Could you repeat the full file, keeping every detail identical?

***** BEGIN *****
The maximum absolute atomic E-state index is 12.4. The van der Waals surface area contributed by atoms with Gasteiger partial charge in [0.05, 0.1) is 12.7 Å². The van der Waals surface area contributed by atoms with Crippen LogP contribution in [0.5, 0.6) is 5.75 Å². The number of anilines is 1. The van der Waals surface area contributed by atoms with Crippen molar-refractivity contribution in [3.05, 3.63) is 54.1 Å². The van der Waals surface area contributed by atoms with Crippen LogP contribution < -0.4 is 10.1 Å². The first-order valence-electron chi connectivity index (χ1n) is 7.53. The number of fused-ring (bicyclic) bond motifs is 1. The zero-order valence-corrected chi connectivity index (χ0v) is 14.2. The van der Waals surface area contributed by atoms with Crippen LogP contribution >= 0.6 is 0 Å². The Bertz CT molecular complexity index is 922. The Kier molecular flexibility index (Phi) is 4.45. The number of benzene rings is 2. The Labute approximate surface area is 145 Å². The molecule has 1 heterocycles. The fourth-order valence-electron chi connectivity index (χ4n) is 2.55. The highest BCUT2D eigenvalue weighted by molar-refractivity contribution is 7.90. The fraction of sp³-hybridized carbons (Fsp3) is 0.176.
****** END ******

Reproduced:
The maximum absolute atomic E-state index is 12.4. The van der Waals surface area contributed by atoms with Gasteiger partial charge in [0.05, 0.1) is 12.7 Å². The van der Waals surface area contributed by atoms with Crippen LogP contribution in [0.5, 0.6) is 5.75 Å². The number of anilines is 1. The van der Waals surface area contributed by atoms with Crippen molar-refractivity contribution in [3.05, 3.63) is 54.1 Å². The van der Waals surface area contributed by atoms with Crippen LogP contribution < -0.4 is 10.1 Å². The first-order valence-electron chi connectivity index (χ1n) is 7.53. The number of fused-ring (bicyclic) bond motifs is 1. The zero-order valence-corrected chi connectivity index (χ0v) is 14.2. The van der Waals surface area contributed by atoms with Crippen LogP contribution >= 0.6 is 0 Å². The Bertz CT molecular complexity index is 922. The Kier molecular flexibility index (Phi) is 4.45. The number of benzene rings is 2. The Labute approximate surface area is 145 Å². The molecule has 1 heterocycles. The fourth-order valence-electron chi connectivity index (χ4n) is 2.55. The highest BCUT2D eigenvalue weighted by molar-refractivity contribution is 7.90. The fraction of sp³-hybridized carbons (Fsp3) is 0.176.